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Hoffmann, R. A wiki for the life sciences where authorship matters. Nature Genetics (2008)

The antitumor drug aclacinomycin A, which inhibits the degradation of ubiquitinated proteins, shows selectivity for the chymotrypsin-like activity of the bovine pituitary 20 S proteasome.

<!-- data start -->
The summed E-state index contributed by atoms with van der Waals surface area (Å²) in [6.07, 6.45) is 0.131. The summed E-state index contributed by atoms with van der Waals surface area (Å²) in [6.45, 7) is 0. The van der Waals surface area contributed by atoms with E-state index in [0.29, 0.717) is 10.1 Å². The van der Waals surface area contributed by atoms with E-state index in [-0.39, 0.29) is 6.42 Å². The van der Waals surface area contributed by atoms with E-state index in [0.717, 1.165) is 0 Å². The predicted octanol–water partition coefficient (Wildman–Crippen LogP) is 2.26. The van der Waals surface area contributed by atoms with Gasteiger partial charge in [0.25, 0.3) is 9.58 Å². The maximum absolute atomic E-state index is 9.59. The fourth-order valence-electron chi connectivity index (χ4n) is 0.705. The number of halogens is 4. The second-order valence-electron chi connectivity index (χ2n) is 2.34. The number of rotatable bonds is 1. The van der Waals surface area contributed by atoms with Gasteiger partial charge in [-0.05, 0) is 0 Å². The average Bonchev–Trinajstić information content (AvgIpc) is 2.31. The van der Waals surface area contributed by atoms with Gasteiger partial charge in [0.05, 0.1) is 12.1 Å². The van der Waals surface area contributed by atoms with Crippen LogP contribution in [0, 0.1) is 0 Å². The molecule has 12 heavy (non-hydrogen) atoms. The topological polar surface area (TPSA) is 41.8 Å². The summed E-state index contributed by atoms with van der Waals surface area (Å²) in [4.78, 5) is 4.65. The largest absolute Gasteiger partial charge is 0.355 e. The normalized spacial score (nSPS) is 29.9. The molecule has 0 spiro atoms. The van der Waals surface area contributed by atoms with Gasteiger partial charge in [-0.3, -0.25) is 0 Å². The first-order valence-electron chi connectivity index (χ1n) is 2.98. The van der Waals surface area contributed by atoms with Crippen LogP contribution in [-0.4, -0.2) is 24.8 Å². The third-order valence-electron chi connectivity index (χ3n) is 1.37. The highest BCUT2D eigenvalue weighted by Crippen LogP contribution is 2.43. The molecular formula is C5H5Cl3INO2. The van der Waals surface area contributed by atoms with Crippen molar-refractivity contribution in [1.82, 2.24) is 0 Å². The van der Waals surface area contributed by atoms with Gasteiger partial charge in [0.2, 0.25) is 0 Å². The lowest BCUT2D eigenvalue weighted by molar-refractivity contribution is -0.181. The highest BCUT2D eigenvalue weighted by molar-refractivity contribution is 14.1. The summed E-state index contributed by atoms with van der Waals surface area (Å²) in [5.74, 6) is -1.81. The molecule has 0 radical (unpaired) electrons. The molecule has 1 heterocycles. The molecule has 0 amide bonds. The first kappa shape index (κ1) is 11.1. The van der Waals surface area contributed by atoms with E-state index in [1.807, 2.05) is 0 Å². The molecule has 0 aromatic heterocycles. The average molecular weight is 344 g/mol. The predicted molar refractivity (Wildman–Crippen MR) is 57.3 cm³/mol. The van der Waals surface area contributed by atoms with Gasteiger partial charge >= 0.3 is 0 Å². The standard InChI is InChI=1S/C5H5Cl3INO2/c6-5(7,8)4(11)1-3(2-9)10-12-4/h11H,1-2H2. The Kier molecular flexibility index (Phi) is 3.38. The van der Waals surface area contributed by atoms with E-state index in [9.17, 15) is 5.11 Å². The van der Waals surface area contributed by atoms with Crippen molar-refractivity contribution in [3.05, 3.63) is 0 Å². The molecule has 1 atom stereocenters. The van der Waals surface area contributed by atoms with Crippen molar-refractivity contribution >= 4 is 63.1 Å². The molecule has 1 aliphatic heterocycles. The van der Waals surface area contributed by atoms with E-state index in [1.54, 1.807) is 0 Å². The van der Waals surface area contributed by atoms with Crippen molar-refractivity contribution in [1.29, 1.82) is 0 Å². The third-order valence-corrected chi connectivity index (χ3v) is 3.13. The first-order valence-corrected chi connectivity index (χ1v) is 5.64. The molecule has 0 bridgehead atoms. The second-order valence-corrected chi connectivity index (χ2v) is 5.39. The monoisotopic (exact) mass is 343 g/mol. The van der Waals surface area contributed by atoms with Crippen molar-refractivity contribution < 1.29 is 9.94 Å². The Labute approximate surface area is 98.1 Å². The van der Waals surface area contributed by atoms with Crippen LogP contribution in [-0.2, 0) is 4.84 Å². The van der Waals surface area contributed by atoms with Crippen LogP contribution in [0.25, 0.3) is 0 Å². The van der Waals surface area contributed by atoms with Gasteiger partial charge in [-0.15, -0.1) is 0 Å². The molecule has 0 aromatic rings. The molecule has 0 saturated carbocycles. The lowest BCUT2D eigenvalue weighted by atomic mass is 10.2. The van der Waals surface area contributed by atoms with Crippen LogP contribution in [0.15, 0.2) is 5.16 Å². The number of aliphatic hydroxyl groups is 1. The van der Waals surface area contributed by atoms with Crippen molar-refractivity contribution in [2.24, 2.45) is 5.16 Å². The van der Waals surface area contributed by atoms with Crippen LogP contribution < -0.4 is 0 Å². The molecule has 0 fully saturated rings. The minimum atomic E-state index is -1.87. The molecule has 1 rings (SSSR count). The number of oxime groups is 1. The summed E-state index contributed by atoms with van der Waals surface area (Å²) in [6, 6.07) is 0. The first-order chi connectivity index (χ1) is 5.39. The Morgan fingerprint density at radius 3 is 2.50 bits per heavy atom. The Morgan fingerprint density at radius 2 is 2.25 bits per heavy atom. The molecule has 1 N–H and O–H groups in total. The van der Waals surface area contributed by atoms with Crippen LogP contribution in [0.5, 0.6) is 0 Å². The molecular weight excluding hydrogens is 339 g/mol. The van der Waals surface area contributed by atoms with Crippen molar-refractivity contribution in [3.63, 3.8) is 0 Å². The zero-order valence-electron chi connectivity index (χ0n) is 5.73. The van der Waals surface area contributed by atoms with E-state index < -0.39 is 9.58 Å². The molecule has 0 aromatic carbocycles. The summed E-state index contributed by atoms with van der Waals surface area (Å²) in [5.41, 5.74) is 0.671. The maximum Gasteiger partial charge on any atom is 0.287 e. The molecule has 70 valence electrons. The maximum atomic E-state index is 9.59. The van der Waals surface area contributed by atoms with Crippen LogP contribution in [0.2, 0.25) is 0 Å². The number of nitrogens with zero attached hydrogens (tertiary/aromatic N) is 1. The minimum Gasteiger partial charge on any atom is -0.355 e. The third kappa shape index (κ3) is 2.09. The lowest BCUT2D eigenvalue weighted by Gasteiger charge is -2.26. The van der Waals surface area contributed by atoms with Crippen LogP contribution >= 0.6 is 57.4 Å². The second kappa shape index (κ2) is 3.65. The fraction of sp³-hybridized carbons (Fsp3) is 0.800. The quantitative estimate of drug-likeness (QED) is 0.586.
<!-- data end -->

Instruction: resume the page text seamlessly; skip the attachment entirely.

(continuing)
The antitumor drug aclacinomycin A was previously shown to inhibit the degradation of ubiquitinated proteins in rabbit reticulocyte lysates with an IC50 of 52 microM (Isoe, T., Naito, M., Shirai, A., Hirai, R., and Tsuruo, T.(1992) Biochim. Biophys. Acta 1117, 131-135). We report here that from all the catalytic activities of the 20 S proteasome tested, the chymotrypsin-like activity was the only one affected by the antitumor drug. An important requirement for inhibition of the chymotrypsin-like activity seemed to be the presence of hydrophobic nonpolar residues in positions P1 to P3. Degradation of Z-E(OtBu)AL-pNA and Z-LLL-AMC at pH 7.5 was dramatically (87-98%) inhibited by 50 microM of the drug, while that of Z-GGL-pNA (containing uncharged polar residues in positions P2 and P3) and succinyl-LLVY-AMC (containing an uncharged polar residue in the P1 position) was inhibited only 11 and 24%, respectively. Aclacinomycin A had no effect on cathepsin B, stimulated trypsin, and inhibited chymotrypsin and, to a lesser extent, calpain. The aglycone and sugar moieties of the cytotoxic drug are essential for inhibition. The results presented here support a major role for the chymotrypsin-like activity in the degradation of ubiquitinated proteins. Aclacinomycin A is the first described non-peptidic inhibitor showing discrete selectivity for the chymotrypsin-like activity of the 20 S proteasome.[1]


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